Meghan Markle and Prince Harry have repaid the public money used to renovate their U.K. home in the latest move to silence their critics.



Meghan Markle, Prince Harry wearing a hat: Prince Harry and Meghan Markle attend the Anzac Day service at Westminster Abbey on April 25, 2018 in London, England. They have now repaid $3.2 million of public money on their U.K. home, Frogmore Cottage.


© Samir Hussein/Getty
Prince Harry and Meghan Markle attend the Anzac Day service at Westminster Abbey on April 25, 2018 in London, England. They have now repaid $3.2 million of public money on their U.K. home, Frogmore Cottage.

The Duke and Duchess of Sussex have been under pressure since quitting royal duties to return $3.2 million used to turn Frogmore Cottage into a home fit for a young royal family.

An initial agreement saw the couple making monthly payments on the property to cover both rent and repayment.

However, after signing a Netflix mega-deal estimated at $50 million to $100 million they are now paying off the entire sum.

A spokesperson for the Duke and Duchess of Sussex told Newsweek: “A contribution has been made

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Prince Harry and Meghan Markle are no longer receiving money from Prince Charles as they look to their Netflix mega deal, Newsweek has confirmed.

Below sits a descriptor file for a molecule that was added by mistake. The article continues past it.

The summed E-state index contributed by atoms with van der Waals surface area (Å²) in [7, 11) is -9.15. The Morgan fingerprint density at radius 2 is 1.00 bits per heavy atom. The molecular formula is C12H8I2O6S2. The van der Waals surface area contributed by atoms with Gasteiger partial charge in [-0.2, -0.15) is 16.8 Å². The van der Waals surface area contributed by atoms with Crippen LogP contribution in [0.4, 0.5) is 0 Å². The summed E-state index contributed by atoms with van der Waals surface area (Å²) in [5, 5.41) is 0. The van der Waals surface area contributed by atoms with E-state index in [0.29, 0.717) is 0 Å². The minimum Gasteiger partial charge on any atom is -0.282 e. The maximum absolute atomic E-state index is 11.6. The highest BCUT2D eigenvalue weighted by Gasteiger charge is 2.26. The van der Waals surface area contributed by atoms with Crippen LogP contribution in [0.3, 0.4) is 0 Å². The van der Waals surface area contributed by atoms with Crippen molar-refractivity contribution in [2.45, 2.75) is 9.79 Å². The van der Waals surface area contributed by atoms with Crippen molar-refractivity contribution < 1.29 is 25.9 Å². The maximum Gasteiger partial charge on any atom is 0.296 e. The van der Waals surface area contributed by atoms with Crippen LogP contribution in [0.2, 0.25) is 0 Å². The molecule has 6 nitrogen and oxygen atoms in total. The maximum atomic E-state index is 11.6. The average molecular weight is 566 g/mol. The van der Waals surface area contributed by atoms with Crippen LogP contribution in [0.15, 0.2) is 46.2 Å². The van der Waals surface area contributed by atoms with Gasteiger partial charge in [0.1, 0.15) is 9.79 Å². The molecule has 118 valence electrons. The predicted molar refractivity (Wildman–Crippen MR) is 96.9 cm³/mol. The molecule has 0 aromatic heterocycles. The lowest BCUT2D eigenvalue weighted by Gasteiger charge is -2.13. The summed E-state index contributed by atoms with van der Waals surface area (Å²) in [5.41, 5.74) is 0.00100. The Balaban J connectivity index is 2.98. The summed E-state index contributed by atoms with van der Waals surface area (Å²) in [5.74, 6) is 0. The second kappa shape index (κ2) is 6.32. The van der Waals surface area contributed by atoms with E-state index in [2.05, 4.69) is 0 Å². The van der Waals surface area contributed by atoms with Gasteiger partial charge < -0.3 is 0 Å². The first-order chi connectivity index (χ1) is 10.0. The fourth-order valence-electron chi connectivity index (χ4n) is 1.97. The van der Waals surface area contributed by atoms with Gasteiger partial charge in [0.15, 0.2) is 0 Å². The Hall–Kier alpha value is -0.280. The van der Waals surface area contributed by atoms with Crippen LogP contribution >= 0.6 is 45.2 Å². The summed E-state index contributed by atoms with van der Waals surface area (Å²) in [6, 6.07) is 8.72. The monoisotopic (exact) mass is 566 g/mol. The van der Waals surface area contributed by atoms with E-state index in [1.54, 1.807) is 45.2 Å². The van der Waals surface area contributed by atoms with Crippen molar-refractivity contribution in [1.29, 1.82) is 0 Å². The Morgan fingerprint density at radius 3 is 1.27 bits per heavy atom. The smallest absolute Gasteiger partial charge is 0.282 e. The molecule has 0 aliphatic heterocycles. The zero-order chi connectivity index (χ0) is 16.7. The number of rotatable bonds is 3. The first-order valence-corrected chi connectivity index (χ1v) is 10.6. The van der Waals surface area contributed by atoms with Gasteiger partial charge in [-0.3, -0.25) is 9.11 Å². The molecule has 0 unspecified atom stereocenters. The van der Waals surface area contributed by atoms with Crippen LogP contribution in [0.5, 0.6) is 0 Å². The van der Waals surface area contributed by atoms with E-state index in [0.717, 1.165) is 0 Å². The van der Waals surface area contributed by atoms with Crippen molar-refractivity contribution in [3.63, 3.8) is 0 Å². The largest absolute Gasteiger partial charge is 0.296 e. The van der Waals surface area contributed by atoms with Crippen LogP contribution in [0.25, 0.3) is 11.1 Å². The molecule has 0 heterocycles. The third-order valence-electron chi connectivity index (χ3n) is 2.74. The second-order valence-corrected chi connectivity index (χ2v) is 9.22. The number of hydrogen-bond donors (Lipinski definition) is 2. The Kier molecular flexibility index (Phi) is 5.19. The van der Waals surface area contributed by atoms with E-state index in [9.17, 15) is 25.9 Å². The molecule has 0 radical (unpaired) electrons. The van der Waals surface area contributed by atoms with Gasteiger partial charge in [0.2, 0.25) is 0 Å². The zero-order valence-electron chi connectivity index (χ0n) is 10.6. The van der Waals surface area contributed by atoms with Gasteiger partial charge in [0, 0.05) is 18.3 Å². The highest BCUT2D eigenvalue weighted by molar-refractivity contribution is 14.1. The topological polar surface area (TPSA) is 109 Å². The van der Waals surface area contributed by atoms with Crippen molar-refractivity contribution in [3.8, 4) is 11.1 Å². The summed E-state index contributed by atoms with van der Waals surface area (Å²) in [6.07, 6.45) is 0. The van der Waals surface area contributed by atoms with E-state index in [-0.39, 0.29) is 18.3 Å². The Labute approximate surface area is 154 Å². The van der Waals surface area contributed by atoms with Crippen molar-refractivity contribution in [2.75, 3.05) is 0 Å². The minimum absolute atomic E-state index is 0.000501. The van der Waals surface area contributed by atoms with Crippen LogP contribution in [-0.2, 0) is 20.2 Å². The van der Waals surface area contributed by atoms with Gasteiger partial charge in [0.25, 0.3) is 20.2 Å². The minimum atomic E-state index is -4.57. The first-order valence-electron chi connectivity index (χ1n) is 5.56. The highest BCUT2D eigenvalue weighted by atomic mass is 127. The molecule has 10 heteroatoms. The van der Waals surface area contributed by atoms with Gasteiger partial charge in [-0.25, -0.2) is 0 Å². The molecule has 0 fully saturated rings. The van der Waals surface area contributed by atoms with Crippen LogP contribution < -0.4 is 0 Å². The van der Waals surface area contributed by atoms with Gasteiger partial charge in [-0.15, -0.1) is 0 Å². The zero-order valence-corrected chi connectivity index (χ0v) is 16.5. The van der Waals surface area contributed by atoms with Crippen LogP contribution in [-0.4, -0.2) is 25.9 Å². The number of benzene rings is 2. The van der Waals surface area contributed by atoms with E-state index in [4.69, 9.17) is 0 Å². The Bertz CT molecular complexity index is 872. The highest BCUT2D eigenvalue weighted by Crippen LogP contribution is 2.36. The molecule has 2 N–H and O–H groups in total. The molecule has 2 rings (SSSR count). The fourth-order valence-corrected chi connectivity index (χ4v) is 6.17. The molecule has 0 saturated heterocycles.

a man and a woman looking at the camera: Prince Harry, Duke of Sussex and Meghan, Duchess of Sussex, during the Sentebale Polo 2018 held at the Royal County of Berkshire Polo Club on July 26, 2018 in Windsor, England.


© Samir Hussein/Getty
Prince Harry, Duke of Sussex and Meghan, Duchess of Sussex, during the Sentebale Polo 2018 held at the Royal County of Berkshire Polo Club on July 26, 2018 in Windsor, England.

The Duke and Duchess of Sussex announced they would quit royal duties in January, vowing to “work to become financially independent.”

Last week it was announced they had signed a major, multi-year Netflix deal estimated between $50 and $100 million, setting them up for the future.

Now the duke and duchess are no longer receiving money from Prince Charles’ Duchy of Cornwall estate.

The revelation first emerged in a correction to a story about the Netflix deal in the New York Times but has been confirmed to Newsweek.

When Meghan and

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Parts of the cyclical trade could be prime for a comeback, says Wilmington Trust’s Meghan Shue.

With stocks closing at all-time highs after a record-making week, the narrow leadership from growth stocks may be an indicator of what’s to come, the firm’s head of investment strategy told CNBC’s “Trading Nation” on Friday.

“A lot of commentators and strategists will point to this as a risk, and there are risks around that narrow leadership, but it also presents an opportunity,” the $114 billion money manager said.

With the economy slowly reopening and several possible coronavirus vaccines on the horizon, “we would expect to see some rotation into more cyclically oriented stocks,” Shue said.

But investors should be mindful of where they choose to put their money, she said.

“When it comes to growth versus value, … value has not really had the conditions in place to outperform,” the strategist said.

Industrial

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